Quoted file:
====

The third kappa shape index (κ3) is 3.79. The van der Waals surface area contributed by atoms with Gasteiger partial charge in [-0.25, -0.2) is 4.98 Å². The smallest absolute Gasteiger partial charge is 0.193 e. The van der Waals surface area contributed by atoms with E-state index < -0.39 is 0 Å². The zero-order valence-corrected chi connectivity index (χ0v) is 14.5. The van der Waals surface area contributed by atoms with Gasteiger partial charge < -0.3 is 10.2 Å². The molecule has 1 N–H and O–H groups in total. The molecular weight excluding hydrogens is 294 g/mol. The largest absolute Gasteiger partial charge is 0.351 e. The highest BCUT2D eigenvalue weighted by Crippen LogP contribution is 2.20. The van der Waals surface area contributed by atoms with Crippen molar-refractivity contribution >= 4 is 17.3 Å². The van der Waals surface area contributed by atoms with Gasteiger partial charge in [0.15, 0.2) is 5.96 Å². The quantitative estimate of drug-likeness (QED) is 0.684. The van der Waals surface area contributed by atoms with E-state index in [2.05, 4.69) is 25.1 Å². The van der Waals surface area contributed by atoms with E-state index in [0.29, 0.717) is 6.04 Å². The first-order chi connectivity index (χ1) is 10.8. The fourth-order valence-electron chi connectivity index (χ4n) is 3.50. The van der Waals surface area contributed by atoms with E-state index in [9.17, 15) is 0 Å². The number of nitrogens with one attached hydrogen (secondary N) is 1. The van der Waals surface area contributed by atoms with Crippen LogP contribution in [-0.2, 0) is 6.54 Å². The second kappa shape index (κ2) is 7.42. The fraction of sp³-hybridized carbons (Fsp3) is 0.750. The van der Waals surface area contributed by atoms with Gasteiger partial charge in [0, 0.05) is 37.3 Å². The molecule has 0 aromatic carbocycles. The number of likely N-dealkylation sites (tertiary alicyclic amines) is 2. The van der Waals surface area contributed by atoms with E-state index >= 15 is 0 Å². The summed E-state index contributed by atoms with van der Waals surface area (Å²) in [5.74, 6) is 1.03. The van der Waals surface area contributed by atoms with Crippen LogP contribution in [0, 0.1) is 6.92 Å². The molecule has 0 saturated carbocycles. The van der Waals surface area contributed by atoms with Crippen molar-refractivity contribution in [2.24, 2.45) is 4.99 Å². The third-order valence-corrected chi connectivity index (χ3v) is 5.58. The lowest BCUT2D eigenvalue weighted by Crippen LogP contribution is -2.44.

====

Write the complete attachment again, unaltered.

The third kappa shape index (κ3) is 3.79. The van der Waals surface area contributed by atoms with Gasteiger partial charge in [-0.25, -0.2) is 4.98 Å². The smallest absolute Gasteiger partial charge is 0.193 e. The van der Waals surface area contributed by atoms with E-state index < -0.39 is 0 Å². The zero-order valence-corrected chi connectivity index (χ0v) is 14.5. The van der Waals surface area contributed by atoms with Gasteiger partial charge < -0.3 is 10.2 Å². The molecule has 1 N–H and O–H groups in total. The molecular weight excluding hydrogens is 294 g/mol. The largest absolute Gasteiger partial charge is 0.351 e. The highest BCUT2D eigenvalue weighted by Crippen LogP contribution is 2.20. The van der Waals surface area contributed by atoms with Crippen molar-refractivity contribution >= 4 is 17.3 Å². The van der Waals surface area contributed by atoms with Gasteiger partial charge in [0.15, 0.2) is 5.96 Å². The quantitative estimate of drug-likeness (QED) is 0.684. The van der Waals surface area contributed by atoms with E-state index in [2.05, 4.69) is 25.1 Å². The van der Waals surface area contributed by atoms with E-state index in [0.29, 0.717) is 6.04 Å². The first-order chi connectivity index (χ1) is 10.8. The fourth-order valence-electron chi connectivity index (χ4n) is 3.50. The van der Waals surface area contributed by atoms with E-state index in [9.17, 15) is 0 Å². The number of nitrogens with one attached hydrogen (secondary N) is 1. The van der Waals surface area contributed by atoms with Crippen LogP contribution in [-0.2, 0) is 6.54 Å². The second kappa shape index (κ2) is 7.42. The fraction of sp³-hybridized carbons (Fsp3) is 0.750. The van der Waals surface area contributed by atoms with Gasteiger partial charge in [0, 0.05) is 37.3 Å². The molecule has 0 aromatic carbocycles. The number of likely N-dealkylation sites (tertiary alicyclic amines) is 2. The van der Waals surface area contributed by atoms with E-state index >= 15 is 0 Å². The summed E-state index contributed by atoms with van der Waals surface area (Å²) in [5.74, 6) is 1.03. The van der Waals surface area contributed by atoms with Crippen LogP contribution in [0, 0.1) is 6.92 Å². The molecule has 0 saturated carbocycles. The van der Waals surface area contributed by atoms with Crippen molar-refractivity contribution in [2.24, 2.45) is 4.99 Å². The third-order valence-corrected chi connectivity index (χ3v) is 5.58. The lowest BCUT2D eigenvalue weighted by Crippen LogP contribution is -2.44.